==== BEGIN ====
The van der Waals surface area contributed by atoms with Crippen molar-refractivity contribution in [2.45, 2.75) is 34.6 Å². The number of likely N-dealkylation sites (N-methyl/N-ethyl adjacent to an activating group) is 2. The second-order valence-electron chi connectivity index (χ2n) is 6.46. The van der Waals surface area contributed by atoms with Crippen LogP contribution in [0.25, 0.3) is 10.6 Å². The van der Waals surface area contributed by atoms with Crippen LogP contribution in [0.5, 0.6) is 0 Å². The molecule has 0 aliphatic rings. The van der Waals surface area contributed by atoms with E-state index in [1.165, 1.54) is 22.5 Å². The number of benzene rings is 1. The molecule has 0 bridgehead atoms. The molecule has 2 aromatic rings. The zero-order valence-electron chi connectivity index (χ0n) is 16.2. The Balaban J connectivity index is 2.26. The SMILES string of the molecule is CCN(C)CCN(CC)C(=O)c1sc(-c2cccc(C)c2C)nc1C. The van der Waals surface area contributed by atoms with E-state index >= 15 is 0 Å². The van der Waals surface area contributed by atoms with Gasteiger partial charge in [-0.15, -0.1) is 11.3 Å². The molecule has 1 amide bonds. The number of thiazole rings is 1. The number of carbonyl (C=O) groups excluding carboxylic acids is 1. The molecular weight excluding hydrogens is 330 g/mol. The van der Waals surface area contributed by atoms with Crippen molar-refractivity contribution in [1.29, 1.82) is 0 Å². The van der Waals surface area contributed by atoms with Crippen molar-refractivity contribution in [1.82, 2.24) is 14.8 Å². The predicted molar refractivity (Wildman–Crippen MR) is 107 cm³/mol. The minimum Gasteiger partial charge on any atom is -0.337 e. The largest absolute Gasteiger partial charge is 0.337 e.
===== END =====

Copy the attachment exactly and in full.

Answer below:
The van der Waals surface area contributed by atoms with Crippen molar-refractivity contribution in [2.45, 2.75) is 34.6 Å². The number of likely N-dealkylation sites (N-methyl/N-ethyl adjacent to an activating group) is 2. The second-order valence-electron chi connectivity index (χ2n) is 6.46. The van der Waals surface area contributed by atoms with Crippen LogP contribution in [0.25, 0.3) is 10.6 Å². The van der Waals surface area contributed by atoms with Crippen LogP contribution in [0.5, 0.6) is 0 Å². The molecule has 0 aliphatic rings. The van der Waals surface area contributed by atoms with E-state index in [1.165, 1.54) is 22.5 Å². The number of benzene rings is 1. The molecule has 0 bridgehead atoms. The molecule has 2 aromatic rings. The zero-order valence-electron chi connectivity index (χ0n) is 16.2. The Balaban J connectivity index is 2.26. The SMILES string of the molecule is CCN(C)CCN(CC)C(=O)c1sc(-c2cccc(C)c2C)nc1C. The van der Waals surface area contributed by atoms with E-state index >= 15 is 0 Å². The van der Waals surface area contributed by atoms with Gasteiger partial charge in [-0.15, -0.1) is 11.3 Å². The molecule has 1 amide bonds. The number of thiazole rings is 1. The number of carbonyl (C=O) groups excluding carboxylic acids is 1. The molecular weight excluding hydrogens is 330 g/mol. The van der Waals surface area contributed by atoms with Crippen molar-refractivity contribution in [1.29, 1.82) is 0 Å². The van der Waals surface area contributed by atoms with Crippen molar-refractivity contribution in [1.82, 2.24) is 14.8 Å². The predicted molar refractivity (Wildman–Crippen MR) is 107 cm³/mol. The minimum Gasteiger partial charge on any atom is -0.337 e. The largest absolute Gasteiger partial charge is 0.337 e.